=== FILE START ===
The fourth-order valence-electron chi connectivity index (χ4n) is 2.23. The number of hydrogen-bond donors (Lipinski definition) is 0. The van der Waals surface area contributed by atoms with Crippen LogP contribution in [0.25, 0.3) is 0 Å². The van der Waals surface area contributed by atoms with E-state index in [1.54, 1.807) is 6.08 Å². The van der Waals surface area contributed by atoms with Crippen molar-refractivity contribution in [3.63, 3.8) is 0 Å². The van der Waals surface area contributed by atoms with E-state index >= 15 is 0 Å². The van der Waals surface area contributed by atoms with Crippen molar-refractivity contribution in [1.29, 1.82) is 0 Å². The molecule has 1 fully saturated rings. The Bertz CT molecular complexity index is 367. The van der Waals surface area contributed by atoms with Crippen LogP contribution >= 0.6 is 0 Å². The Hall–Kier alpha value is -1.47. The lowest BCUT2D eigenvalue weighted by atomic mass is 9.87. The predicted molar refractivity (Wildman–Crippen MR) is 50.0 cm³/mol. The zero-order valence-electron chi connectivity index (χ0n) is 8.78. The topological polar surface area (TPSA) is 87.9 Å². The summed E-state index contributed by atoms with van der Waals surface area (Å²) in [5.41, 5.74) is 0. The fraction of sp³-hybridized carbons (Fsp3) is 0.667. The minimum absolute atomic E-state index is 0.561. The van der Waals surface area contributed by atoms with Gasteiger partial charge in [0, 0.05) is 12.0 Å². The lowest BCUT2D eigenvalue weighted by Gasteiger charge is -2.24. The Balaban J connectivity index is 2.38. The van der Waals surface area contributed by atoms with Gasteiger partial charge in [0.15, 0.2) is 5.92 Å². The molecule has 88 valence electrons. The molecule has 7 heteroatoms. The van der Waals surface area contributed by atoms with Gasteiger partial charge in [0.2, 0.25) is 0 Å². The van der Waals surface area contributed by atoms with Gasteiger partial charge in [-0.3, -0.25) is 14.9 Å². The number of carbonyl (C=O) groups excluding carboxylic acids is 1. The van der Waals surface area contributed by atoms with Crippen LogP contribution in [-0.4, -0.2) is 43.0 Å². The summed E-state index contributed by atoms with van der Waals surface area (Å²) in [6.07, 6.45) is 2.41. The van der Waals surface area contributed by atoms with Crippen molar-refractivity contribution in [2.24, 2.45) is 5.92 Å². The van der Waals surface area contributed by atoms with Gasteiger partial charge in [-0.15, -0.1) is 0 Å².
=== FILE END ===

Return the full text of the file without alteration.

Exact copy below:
The fourth-order valence-electron chi connectivity index (χ4n) is 2.23. The number of hydrogen-bond donors (Lipinski definition) is 0. The van der Waals surface area contributed by atoms with Crippen LogP contribution in [0.25, 0.3) is 0 Å². The van der Waals surface area contributed by atoms with E-state index in [1.54, 1.807) is 6.08 Å². The van der Waals surface area contributed by atoms with Crippen molar-refractivity contribution in [3.63, 3.8) is 0 Å². The van der Waals surface area contributed by atoms with E-state index >= 15 is 0 Å². The van der Waals surface area contributed by atoms with Crippen molar-refractivity contribution in [1.29, 1.82) is 0 Å². The molecule has 1 fully saturated rings. The Bertz CT molecular complexity index is 367. The van der Waals surface area contributed by atoms with Crippen LogP contribution >= 0.6 is 0 Å². The Hall–Kier alpha value is -1.47. The lowest BCUT2D eigenvalue weighted by atomic mass is 9.87. The predicted molar refractivity (Wildman–Crippen MR) is 50.0 cm³/mol. The zero-order valence-electron chi connectivity index (χ0n) is 8.78. The topological polar surface area (TPSA) is 87.9 Å². The summed E-state index contributed by atoms with van der Waals surface area (Å²) in [5.41, 5.74) is 0. The fraction of sp³-hybridized carbons (Fsp3) is 0.667. The minimum absolute atomic E-state index is 0.561. The van der Waals surface area contributed by atoms with Gasteiger partial charge in [0, 0.05) is 12.0 Å². The lowest BCUT2D eigenvalue weighted by Gasteiger charge is -2.24. The Balaban J connectivity index is 2.38. The van der Waals surface area contributed by atoms with Gasteiger partial charge in [0.15, 0.2) is 5.92 Å². The molecule has 88 valence electrons. The molecule has 7 heteroatoms. The van der Waals surface area contributed by atoms with Gasteiger partial charge in [0.2, 0.25) is 0 Å². The van der Waals surface area contributed by atoms with Gasteiger partial charge in [-0.3, -0.25) is 14.9 Å². The number of carbonyl (C=O) groups excluding carboxylic acids is 1. The van der Waals surface area contributed by atoms with Crippen LogP contribution in [-0.4, -0.2) is 43.0 Å². The summed E-state index contributed by atoms with van der Waals surface area (Å²) in [6.07, 6.45) is 2.41. The van der Waals surface area contributed by atoms with Crippen molar-refractivity contribution in [2.24, 2.45) is 5.92 Å². The van der Waals surface area contributed by atoms with Gasteiger partial charge in [-0.15, -0.1) is 0 Å².